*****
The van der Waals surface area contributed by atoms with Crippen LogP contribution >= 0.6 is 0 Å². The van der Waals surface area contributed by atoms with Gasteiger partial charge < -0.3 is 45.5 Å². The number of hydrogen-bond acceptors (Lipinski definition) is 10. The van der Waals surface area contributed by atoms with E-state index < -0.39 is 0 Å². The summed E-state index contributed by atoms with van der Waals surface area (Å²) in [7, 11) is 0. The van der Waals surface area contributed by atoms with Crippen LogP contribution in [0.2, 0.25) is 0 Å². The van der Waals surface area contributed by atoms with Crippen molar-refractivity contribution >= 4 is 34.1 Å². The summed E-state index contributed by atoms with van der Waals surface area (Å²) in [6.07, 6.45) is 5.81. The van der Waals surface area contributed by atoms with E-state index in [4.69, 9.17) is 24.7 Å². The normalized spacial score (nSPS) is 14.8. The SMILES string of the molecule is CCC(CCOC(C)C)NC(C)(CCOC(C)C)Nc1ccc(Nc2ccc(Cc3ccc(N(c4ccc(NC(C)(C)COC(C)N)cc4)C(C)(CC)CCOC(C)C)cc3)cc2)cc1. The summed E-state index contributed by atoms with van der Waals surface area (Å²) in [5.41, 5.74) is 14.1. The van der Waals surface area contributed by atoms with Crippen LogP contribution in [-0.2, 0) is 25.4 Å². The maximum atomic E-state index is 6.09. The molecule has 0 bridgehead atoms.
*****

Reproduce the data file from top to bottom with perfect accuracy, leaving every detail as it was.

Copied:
The van der Waals surface area contributed by atoms with Crippen LogP contribution >= 0.6 is 0 Å². The van der Waals surface area contributed by atoms with Gasteiger partial charge < -0.3 is 45.5 Å². The number of hydrogen-bond acceptors (Lipinski definition) is 10. The van der Waals surface area contributed by atoms with E-state index < -0.39 is 0 Å². The summed E-state index contributed by atoms with van der Waals surface area (Å²) in [7, 11) is 0. The van der Waals surface area contributed by atoms with Crippen LogP contribution in [0.2, 0.25) is 0 Å². The van der Waals surface area contributed by atoms with Crippen molar-refractivity contribution >= 4 is 34.1 Å². The summed E-state index contributed by atoms with van der Waals surface area (Å²) in [6.07, 6.45) is 5.81. The van der Waals surface area contributed by atoms with E-state index in [4.69, 9.17) is 24.7 Å². The normalized spacial score (nSPS) is 14.8. The SMILES string of the molecule is CCC(CCOC(C)C)NC(C)(CCOC(C)C)Nc1ccc(Nc2ccc(Cc3ccc(N(c4ccc(NC(C)(C)COC(C)N)cc4)C(C)(CC)CCOC(C)C)cc3)cc2)cc1. The summed E-state index contributed by atoms with van der Waals surface area (Å²) in [5.41, 5.74) is 14.1. The van der Waals surface area contributed by atoms with Crippen LogP contribution in [-0.2, 0) is 25.4 Å². The maximum atomic E-state index is 6.09. The molecule has 0 bridgehead atoms.